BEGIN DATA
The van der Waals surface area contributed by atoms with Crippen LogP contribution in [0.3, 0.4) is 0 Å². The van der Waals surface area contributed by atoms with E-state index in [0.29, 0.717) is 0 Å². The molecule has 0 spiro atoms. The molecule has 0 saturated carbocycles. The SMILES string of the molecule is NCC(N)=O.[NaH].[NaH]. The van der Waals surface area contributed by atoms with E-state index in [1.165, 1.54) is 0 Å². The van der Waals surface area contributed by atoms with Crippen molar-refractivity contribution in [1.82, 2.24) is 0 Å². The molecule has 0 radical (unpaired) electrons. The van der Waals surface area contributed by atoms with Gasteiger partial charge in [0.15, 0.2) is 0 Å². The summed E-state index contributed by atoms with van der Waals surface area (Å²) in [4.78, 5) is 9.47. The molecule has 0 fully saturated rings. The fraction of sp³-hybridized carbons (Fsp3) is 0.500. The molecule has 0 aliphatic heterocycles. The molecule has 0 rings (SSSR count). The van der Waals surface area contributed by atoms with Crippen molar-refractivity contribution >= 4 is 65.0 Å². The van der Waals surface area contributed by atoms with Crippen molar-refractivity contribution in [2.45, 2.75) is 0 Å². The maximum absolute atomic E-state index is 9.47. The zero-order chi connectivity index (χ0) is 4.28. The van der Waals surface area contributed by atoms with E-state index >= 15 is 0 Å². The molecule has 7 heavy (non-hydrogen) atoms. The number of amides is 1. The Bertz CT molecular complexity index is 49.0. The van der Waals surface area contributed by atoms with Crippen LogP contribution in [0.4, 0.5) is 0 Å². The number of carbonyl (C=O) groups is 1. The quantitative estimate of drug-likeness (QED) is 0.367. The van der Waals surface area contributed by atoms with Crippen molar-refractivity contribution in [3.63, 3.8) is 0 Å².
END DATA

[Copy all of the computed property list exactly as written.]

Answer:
The van der Waals surface area contributed by atoms with Crippen LogP contribution in [0.3, 0.4) is 0 Å². The van der Waals surface area contributed by atoms with E-state index in [0.29, 0.717) is 0 Å². The molecule has 0 spiro atoms. The molecule has 0 saturated carbocycles. The SMILES string of the molecule is NCC(N)=O.[NaH].[NaH]. The van der Waals surface area contributed by atoms with E-state index in [1.165, 1.54) is 0 Å². The van der Waals surface area contributed by atoms with Crippen molar-refractivity contribution in [1.82, 2.24) is 0 Å². The molecule has 0 radical (unpaired) electrons. The van der Waals surface area contributed by atoms with Gasteiger partial charge in [0.15, 0.2) is 0 Å². The summed E-state index contributed by atoms with van der Waals surface area (Å²) in [4.78, 5) is 9.47. The molecule has 0 fully saturated rings. The fraction of sp³-hybridized carbons (Fsp3) is 0.500. The molecule has 0 aliphatic heterocycles. The molecule has 0 rings (SSSR count). The van der Waals surface area contributed by atoms with Crippen molar-refractivity contribution >= 4 is 65.0 Å². The van der Waals surface area contributed by atoms with Crippen molar-refractivity contribution in [2.45, 2.75) is 0 Å². The maximum absolute atomic E-state index is 9.47. The zero-order chi connectivity index (χ0) is 4.28. The van der Waals surface area contributed by atoms with E-state index >= 15 is 0 Å². The molecule has 7 heavy (non-hydrogen) atoms. The number of amides is 1. The Bertz CT molecular complexity index is 49.0. The van der Waals surface area contributed by atoms with Crippen LogP contribution in [0.4, 0.5) is 0 Å². The number of carbonyl (C=O) groups is 1. The quantitative estimate of drug-likeness (QED) is 0.367. The van der Waals surface area contributed by atoms with Crippen molar-refractivity contribution in [3.63, 3.8) is 0 Å².